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The Trial Of The Chicago 7

Updated: Aug 31, 2022

The Trial Of The Chicago 7 (2020) is a film written and directed by Aaron Sorkin, portraying the true story of 7 people on trial surrounding clashes with law enforcement during anti-Vietnam War protests held at the 1968 Democratic National Convention in Chicago, USA. Originally intended for cinema release only, the film was shown in select theatres. However, due to the COVID-19 pandemic, in October the film was sold to Netflix, and is available to watch online now.

[Disclaimer: This review includes some spoilers!]


Aaron Sorkin, writer and director of The Trial of the Chicago 7, originally wrote the screenplay in 2007. Despite being set in 1968 America, so many aspects of the film seamlessly mirror the American political and social struggles of 2020. As snap shots of glistening police badges, close-ups of bludgeons and smirking grins on officers’ faces swept the screen, I couldn’t fathom how a twelve-year-old script could speak so painfully to the present. So I did some digging.

In an interview with Variety, Sorkin revealed how the film became tailor-made for its time of release: “Spielberg saw Molly’s Game and was sufficiently pleased to suggest I direct ‘Chicago 7’ and then [Donald] Trump was elected. At his rallies Trump started being nostalgic about the good old days beating up protestors and the movie became relevant again. At that time, I had no idea how relevant it would become with the deaths of George Floyd, Ahmaud Arbery and Breonna Taylor.” The Black Lives Matter protests that dominated headlines and social media for months kicked off once the film was in post-production. Still, Sorkin knew he needed to make real life additions to the original footage. They had an opportunity to highlight the injustice of killings like Fred Hampton to an audience currently hyper aware of the ingrained racism within the policing system. Sorkin added quick cuts to black and white images from the crime scene of Hampton’s killing, showing them in all their gory truth.

I, too, was completely caught up in the anger that radiated from the main characters. I wanted them to insult the abominable judge and damn the consequences. I drew in a hissed breath whenever a cop came on screen. I couldn’t help but tense up as our beloved Chicago 7 were pushed and pushed towards their breaking point.

From the opening sequence, we’re thrust into the electrifying chaos of each character’s passion. Clever dialogue jumped from Tom Hayden (Eddie Redmayne) to Abbie Hoffman (Sacha Baron Cohen) to David Dellinger (John Carroll Lynch) to Bobby Seale (Yahya Abdul-Mateen II) and so on. Five minutes in and I was brimming with excitement. Whatever happened next, it would make history. I felt a part of it. That’s the wonder of good filmmaking – you walk with them, talk with them, share their passion that overflows every which way out of the screen.

The leaders’ powerfully defiant attitudes easily sustained over two hours of film time. Eddie Redmayne as Tom Hayden gave us a stellar performance, with his iconic speech sending shivers down my spine. The famous line: “if blood is going to spill, let it spill all over the city,” landed as Hayden reached his breaking point and unleashed a fury that incited many in the park to riot. His performance was brilliantly juxtaposed by Sacha Baron Cohen’s portrayal of Abbie Hoffman. His fantastic comedy and quick intelligence offset Redmayne’s well-mannered delivery such that both characters had peaks and troughs throughout the film, captivating the viewer.

The film doesn’t hide its clear bias in favour of the protesters. To be a success in 2020, it had to be pro-protestor. The alterative, a pro-Government telling of the 1968 riots, would have been a deep slog through nonsense legislation and excuses. No one wants to hear it. No more excuses. Passion ultimately drives us all. This film centralises its protagonists’ passion and stacks it against the establishment. This gives us a clear villain with a million faces and a ragtag team of heroic martyrs. I cannot recommend this film enough. You should watch it, and more importantly, you should watch it right now. It teaches us that as we fail to learn from the past, we witness it play out everyday in our present.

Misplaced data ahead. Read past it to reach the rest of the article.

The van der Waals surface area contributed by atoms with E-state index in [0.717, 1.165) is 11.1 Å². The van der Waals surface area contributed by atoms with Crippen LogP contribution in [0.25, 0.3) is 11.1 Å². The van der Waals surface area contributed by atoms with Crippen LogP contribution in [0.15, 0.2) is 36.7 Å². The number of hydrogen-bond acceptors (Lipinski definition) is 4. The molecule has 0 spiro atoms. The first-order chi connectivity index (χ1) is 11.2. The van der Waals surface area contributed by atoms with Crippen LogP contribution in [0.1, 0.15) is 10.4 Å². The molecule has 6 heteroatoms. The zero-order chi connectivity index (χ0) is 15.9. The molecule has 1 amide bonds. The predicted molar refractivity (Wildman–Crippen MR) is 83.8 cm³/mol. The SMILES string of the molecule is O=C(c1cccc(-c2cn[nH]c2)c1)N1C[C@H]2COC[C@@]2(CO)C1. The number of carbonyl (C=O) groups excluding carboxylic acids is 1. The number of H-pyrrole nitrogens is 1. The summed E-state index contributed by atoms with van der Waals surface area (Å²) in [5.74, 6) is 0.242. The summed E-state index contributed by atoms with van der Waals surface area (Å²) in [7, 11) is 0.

6 of the real Chicago 7. 3 men are sitting, 3 stand behind them. They are at a table with several microphones, giving an interview

6 of the real ‘Chicago 7’ pictured in 1970


Actor wise, there are some Big Names in this film, and this fact couldn’t help but make me pay even more close attention to the casting choices. Did they choose the actors just for the names on the poster, or because they were genuinely best suited for the role? In the end, I felt it was a bit of both. (disclaimer: I loved the film either way).

It’s a slight understatement to say I’m not exactly Eddie Redmayne’s biggest fan, but he was perfect as the very principled and serious student activist Tom Hayden (although I do confess that I spent most of his screen time split between A: admiring Hayden’s bravery and morality and B: trying to figure out what exactly is so strange about Redmayne’s mouth). Similarly, at the start of the film, I wasn’t convinced by Sacha Baron Cohen as ‘yippie’ leader Abbie Hoffman. Maybe it was the slightly dodgy American accent or the fact that to me, he just didn’t look convincing as a hippy – more like a dad who’s really gone for it at a 70s fancy dress party. But having done a bit of background on the real story of the trial, it seems Baron Cohen was perhaps a better match for the role than I first thought. Hoffman was in fact 30 years old when the trial took place, not the youthful hippy I had imagined SB-C was trying to portray, and the real life Abbie was certainly the seasoned performer and extremely intelligent man whom we see Sacha do a good job of portraying throughout the film.

In fact, this was certainly a movie made even more interesting by researching the real stories it set out to tell. ‘Based on a true story’ is a well-trodden Hollywood path, and I was expecting the certain level of artistic licence and ‘cheese’ifying that’s often standard as a result. And it’s true, The Trial of the Chicago 7 doesn’t stick word for word to the (extensive) case notes on which it was based. But it does a pretty commendable job. Even most of the pranks that Yippies Hoffman and Rubin pulled off in court (including dressing in judge’s robes) really happened, which made me love the film even more.